In your yard, you can mulch anytime, but to get the most benefits, it’s best to do it before the hottest part of the summer.

Preparing your yard for mulching

Follow these steps to prepare your yard for mulching:

  1. Get rid of weeds
  2. Install the edging
  3. Level the area to be mulched
  4. Install landscape fabric

Landscape fabric works as a weed barrier and makes your mulch last longer, but it’s optional. Once the area is prepared, you can spread the mulch about 2 to 3 inches deep.

DIY Mulch Costs vs. Hiring a Professional

DIY mulching

Mulching is DIY-friendly, but it’s hard work. Take a look at the costs of hiring a professional landscaper versus installing mulch yourself.

Costs of Buying and Transporting Mulch for DIY

DIY mulch installation requires a shovel and a wheelbarrow. If you have a pickup truck, you can haul the mulch yourself to save money on delivery.

Pickup vs. delivery

The cost of mulch delivery depends on the location, type of mulch, and how much is being delivered. On average, people pay about $15 to $65 more per cubic yard to have mulch delivered, plus an additional $50 to $100 flat fee for hauling.

If you’re hauling it yourself, factor in your gas, wear and tear on your vehicle, and your time to see if it’s worth having it delivered.

Professional Mulching Services

price of professional landscaper

There are several benefits to hiring a professional mulching service. Even though it will cost more, you’ll save time, and you get to enjoy the quality of professional installation.

Professional mulching services use high-quality mulch, which will enhance your home’s curb appeal. The cost of professional mulching depends on the type of mulch, but on average, people spend $30 to $145 per cubic yard. This amount usually covers about 100 square feet, and the price includes delivery and installation.

How to Save Money on Mulch Costs

Mulch can be expensive. Using these money-saving tips can save you hundreds of dollars.

Bulk purchasing–Buy bulk quantities to get a discount. If you don’t need that much, ask your neighbors if they want to split the costs of a load with you.

Seasonal sales and discounts–Sign up for alerts at your local landscape supply company or follow them on Facebook to find special deals like Mother’s Day sales and end-of-season discounts. 

Reusing and recycling mulch–You can recycle old wood mulch to make compost. You shouldn’t use it on vegetables if your wood mulch contains toxins, but it will be great for your flowers and shrubs.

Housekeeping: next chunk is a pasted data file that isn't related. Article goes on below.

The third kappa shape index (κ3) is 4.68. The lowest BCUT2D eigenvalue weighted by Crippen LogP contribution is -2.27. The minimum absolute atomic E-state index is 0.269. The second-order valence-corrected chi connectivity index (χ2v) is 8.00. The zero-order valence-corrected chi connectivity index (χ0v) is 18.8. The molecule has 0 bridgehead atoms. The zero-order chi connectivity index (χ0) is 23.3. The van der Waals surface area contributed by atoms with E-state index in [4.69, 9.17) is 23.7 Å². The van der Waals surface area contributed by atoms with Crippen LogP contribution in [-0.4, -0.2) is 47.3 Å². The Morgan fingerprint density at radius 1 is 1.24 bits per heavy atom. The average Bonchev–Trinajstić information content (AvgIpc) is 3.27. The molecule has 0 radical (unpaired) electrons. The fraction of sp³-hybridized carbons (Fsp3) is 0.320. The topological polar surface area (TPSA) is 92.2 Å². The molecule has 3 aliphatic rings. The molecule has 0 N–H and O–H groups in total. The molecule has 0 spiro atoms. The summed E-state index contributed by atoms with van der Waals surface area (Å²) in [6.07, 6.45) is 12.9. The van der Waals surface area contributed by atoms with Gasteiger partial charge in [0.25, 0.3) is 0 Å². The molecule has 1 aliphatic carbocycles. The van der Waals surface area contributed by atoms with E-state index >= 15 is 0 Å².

Local mulch programs or community mulch days–Look for community mulch days in your region. Many lumber yards offer free mulch days to give back and support their communities.

FAQs About Mulch Costs

How deep should my mulch layer be?

The required depth for mulch depends on the type and how coarse the material is. Some types of mulch only require 1 to 2 inches, while others need 3 to 4 inches to be effective. You can also use too much, which will suffocate plants.

Is dyed mulch more expensive than natural mulch?

is dyed mulch more expensive

Dyed mulch usually costs more than undyed mulch because it requires more processing. Typically, it is about $5 to $10 more per cubic yard. 

How can I estimate the amount of mulch I need?

To calculate how much mulch you need, find the area and multiply it by the depth. Make sure to convert all measurements to feet, and then use this formula to find the cubic yards required:

Length (feet) x width (feet) x depth (feet) divided by 27 = cubic yards

Is rubber mulch a cost-effective option?

Rubber mulch is cost-effective in the long term because, even though it has a higher upfront cost, it lasts about 10 to 12 years without fading or moving.

Does mulch attract pests, and how does it impact the cost?

Some types of mulch attract pests, particularly organic mulches. Inorganic mulches don’t attract as many pests, and rubber mulch will even repel termites. Mulches that attract pests must be treated with insect repellents, which can increase the long-term cost of using them.